Here are several items for sowing in March on the actual site where the crops will grow:–
may be sown from mid-February to mid-March. The Ministry’s cropping plan (300 square yards) provides for three rows. Soil for parsnips should always be deeply dug and worked to a fine surface tilth before sowing. Sow in drills 15 in. apart and 1 in. deep, dropping the seed in small clusters of three or four, 6 in. apart. Thin seedlings of each cluster so as to leave only one.
Parsnips are notorious for poor germination and often the gardener is forced to re-sow in the hopes the conditions will be right for the seeds to germinate. Being a root crop, they’re basically impossible to transplant successfully so sowing in situ is the accepted method.
One new method that seems to be working is to start parsnips under cover in paper pots and plant out before the root has time to hit the bottom of the pot. The root easily penetrates the paper when planted out.
However, paper pots can be tricky in themselves. Too dry and the seedling will fail but too wet and the pot will split prior to planting.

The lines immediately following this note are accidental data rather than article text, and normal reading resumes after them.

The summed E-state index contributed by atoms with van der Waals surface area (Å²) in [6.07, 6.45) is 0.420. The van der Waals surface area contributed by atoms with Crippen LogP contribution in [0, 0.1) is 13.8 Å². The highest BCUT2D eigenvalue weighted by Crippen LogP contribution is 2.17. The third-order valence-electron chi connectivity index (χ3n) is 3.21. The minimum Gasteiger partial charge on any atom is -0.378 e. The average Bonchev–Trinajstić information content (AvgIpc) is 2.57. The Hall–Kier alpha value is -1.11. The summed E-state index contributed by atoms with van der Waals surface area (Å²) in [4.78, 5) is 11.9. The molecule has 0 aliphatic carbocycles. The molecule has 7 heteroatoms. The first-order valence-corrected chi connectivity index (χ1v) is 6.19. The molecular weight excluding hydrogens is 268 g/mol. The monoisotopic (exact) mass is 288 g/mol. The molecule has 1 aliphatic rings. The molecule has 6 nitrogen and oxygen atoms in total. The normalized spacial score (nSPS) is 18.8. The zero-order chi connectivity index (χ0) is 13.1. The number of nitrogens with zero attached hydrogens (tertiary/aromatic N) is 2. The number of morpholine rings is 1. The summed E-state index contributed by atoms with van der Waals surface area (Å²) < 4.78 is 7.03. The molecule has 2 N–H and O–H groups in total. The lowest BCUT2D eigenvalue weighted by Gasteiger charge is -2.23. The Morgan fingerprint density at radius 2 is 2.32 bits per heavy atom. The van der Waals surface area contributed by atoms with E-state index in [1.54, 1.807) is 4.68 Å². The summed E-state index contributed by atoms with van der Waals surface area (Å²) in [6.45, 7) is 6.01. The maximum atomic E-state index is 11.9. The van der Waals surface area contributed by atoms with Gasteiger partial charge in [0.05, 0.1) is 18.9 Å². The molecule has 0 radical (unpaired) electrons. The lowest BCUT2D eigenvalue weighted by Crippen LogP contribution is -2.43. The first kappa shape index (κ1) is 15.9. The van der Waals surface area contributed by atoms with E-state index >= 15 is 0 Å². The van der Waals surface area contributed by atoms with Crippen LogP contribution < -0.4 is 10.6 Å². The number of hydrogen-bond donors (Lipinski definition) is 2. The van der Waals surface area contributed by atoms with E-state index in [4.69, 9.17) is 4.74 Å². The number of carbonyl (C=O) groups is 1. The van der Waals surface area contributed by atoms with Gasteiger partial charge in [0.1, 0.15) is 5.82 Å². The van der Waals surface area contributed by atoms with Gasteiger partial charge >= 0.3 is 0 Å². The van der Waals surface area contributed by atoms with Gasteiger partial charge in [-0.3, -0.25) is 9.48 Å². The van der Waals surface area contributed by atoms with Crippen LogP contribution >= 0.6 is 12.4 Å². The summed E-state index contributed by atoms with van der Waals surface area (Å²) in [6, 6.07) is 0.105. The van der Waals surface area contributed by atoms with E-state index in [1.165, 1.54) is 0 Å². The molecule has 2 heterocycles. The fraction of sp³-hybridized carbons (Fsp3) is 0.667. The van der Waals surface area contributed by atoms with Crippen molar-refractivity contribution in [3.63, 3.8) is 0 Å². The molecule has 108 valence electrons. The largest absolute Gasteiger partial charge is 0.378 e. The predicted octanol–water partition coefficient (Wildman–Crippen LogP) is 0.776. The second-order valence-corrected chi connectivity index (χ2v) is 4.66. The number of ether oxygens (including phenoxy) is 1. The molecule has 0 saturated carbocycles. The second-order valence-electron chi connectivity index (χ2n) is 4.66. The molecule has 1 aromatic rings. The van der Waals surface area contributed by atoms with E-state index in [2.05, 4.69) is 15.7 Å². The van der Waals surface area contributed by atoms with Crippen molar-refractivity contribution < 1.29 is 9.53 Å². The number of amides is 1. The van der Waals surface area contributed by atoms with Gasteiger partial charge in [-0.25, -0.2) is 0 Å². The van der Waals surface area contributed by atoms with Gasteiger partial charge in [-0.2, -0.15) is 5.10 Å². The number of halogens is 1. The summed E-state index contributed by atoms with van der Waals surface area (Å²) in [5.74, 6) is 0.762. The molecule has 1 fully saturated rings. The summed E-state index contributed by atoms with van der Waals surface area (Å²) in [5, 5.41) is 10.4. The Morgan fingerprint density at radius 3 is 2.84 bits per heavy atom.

The Ministry’s plan provides for three rows of dwarf peas 2 ft. 6 in. apart. In view of the difficulty of getting pea sticks, dwarf and medium varieties are most suitable for the garden or allotment, since they can be supported by fewer sticks or by string stretched between short sticks inserted at intervals either side of the row.
If mice are troublesome, before sowing shake the seed in a tin containing a little red lead or paraffin.
Of course you can forget red lead nowadays and paraffin is getting hard to source. Other methods of deterring mice include holly leaves or gorse laid over the seed in the trench.
Rather than direct sowing in bad weather, starting peas in guttering filled with compost in the greenhouse or a number of seed trays is popular. Cloches are effective too and they keep birds off as well.
NEVER SOW PEAS IN WET SOIL
Wait until it is just nicely moist and works freely. Sow in broad, flat drills from 2 to 2-1/2 in. deep, made with either draw-hoe or spade.
Don’t just scatter the seeds slapdash in the drill: set them out in three rows (as illustrated) allowing about 3 in. each way between seeds. This may sound unnecessarily finicky, but it is worth it and the job takes only a few extra minutes.
Space the rows according to the height of variety, 2 ft. for dwarfs, 3 ft. for medium and 5 ft. for tall.
Birds will attack the germinating seeds as they come up, so protect the rows with black cotton stretched on sticks about 6 in. about soil. Or you can use pea guards.